"They were left to provide for themselves in matters which if a relation of employer and employee existed would normally be provided for by the employer. This was the reality of the relationship and fitted easily with the kind of work the couriers were performing. Such a circumstance diminishes the significance of the various matters which are pointed to and suggest some control."
Ms Bott submitted that the facts in this matter were simple and summarised them pointing out that Mr Bowerman initially responded to Mr Dunn's advertisement the previous owner and driver of the run. There was no advertisement by the Respondent. During the period when Mr Dunn tried to sell his run it was Mr Montgomerie's evidence that Mr Dunn trialled two drivers in addition to Mr Bowerman with invoices still made out in Mr Dunn's name. Thus Mr Dunn had the power to delegate just as the contractors agreement signed by the applicant allowed him to delegate his duties.
Clause 11 also contemplated Mr Bowerman having his own employees and dealt with workers compensation and insurance in such a situation.
Ms Bott also went on to submit that the actual level of control exercised by Mr Montgomerie was limited to the supervision of the loading of the trucks. The applicant constructed his run and decided how to carry out the run, certainly within any requirements of the customer. Changes could be made during the day and it was the applicant's evidence that he had the power to change the order of deliveries as he wished. Ms Bott submitted that in this there was little control exercised by the respondent but that the applicant exercised his judgement in how he would complete his run. The applicant also provided and maintained the vehicle and paid all associated running costs, which were almost $40,000.
The issue of the public liability insurance, a commonsense business practice for independent contractors, was not an issue of control exercised by Mr Coombs but an issue of enforcement of a contract provision.
Ms Bott pointed to other matters such as no salary or hourly rate, no PAYE tax, no holiday pay, no allowance for such leave etc. and whilst each of these on their own would not be decisive, Ms Bott submitted that when the circumstances as a whole were looked at they clearly showed the applicant was an independent contractor. Ms Bott also pointed out that the contractors agreement also clearly stated that there was no employment relationship established and that agreement had been signed by both parties. There was no evidence that the contract was either a sham or supplemented by a separate contract of service.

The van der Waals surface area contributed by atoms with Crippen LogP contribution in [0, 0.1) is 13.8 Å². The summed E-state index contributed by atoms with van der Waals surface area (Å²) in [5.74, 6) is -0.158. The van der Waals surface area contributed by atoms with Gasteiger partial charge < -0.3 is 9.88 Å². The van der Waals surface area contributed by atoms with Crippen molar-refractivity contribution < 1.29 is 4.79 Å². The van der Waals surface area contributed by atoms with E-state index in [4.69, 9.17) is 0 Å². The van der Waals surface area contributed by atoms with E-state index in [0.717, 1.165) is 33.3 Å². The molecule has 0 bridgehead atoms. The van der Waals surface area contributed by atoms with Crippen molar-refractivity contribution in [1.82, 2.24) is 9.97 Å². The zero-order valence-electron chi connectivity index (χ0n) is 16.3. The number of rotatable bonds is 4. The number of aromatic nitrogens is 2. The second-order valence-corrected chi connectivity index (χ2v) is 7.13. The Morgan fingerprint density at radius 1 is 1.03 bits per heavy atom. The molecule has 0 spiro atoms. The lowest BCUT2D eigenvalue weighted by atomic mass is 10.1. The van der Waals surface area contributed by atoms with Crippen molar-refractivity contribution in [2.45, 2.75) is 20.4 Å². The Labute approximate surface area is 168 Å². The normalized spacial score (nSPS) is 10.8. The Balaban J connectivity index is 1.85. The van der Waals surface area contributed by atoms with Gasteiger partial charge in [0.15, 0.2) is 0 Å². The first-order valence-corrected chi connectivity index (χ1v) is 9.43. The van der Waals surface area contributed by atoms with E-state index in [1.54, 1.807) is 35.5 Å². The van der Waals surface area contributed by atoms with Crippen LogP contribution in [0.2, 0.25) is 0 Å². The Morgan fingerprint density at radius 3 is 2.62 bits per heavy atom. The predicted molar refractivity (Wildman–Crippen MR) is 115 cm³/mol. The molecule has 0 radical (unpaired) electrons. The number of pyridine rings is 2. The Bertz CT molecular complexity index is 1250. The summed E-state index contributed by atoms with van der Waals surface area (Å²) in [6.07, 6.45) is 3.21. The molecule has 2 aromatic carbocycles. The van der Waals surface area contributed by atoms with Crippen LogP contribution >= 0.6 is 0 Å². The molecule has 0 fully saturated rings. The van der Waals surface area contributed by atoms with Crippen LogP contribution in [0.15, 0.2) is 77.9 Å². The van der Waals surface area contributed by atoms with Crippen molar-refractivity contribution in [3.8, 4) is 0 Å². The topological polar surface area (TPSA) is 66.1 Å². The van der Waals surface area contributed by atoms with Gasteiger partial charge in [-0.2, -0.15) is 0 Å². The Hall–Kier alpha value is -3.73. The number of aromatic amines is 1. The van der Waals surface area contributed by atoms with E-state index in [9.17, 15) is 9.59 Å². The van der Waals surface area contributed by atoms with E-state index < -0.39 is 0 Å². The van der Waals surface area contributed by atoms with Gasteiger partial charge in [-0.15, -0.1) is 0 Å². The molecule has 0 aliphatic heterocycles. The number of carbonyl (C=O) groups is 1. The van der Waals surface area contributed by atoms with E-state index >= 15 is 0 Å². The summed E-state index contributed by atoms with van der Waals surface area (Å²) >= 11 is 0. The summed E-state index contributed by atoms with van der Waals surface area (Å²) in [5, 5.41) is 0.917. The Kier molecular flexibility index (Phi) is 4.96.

Ms Bott further submitted that whilst the applicant said he didn't fully understand the contract he must certainly have been aware that purchase of a truck for $25,000, invoicing for payment deductions, PPS tax were not normal for employees notwithstanding his insistence that he always considered himself to be an employee.
Ms Bott finally submitted that the company at all times considered its contract drivers including Mr Bowerman to be contractors not employees as evidenced by the internal correspondence attached to Mr Coombs' witness statement.
Mr Latham submitted that determining the difference between a contractor and an employee was a complex issue. It was a question of degree and one needed to look at the totality of the relationship as per Stevens and Brodribb and at all the evidence. Mr Latham submitted that in this matter whilst it was not an open and shut case all the evidence pointed to an employment relationship.
Mr Latham submitted that the contractors agreement could be used to establish the intentions of the parties though that was not necessarily conclusive. That agreement sets out a number of controls by the company over the worker. Mr Latham summarised the relevant provisions of the contract as follows:-
Clause 1 : referred to how the work is to be carried out, the provision of vehicles, the provision of signage, the carrying of communications equipment and the security and locking of the vehicle.
Clause 2 : referred to the work being done in the delivery area defined in the schedule and that was defined by the employer.
Clause 3 : referred to an obligation to deliver all goods in his delivery area on the same day as despatched and to deliver to the customer at any reasonable designation within the customer's premises.
Clause 4 : referred to warranties as to competence and skill
Clause 5 : referred to a disciplinary process in relation to the employees of the supposed contractor.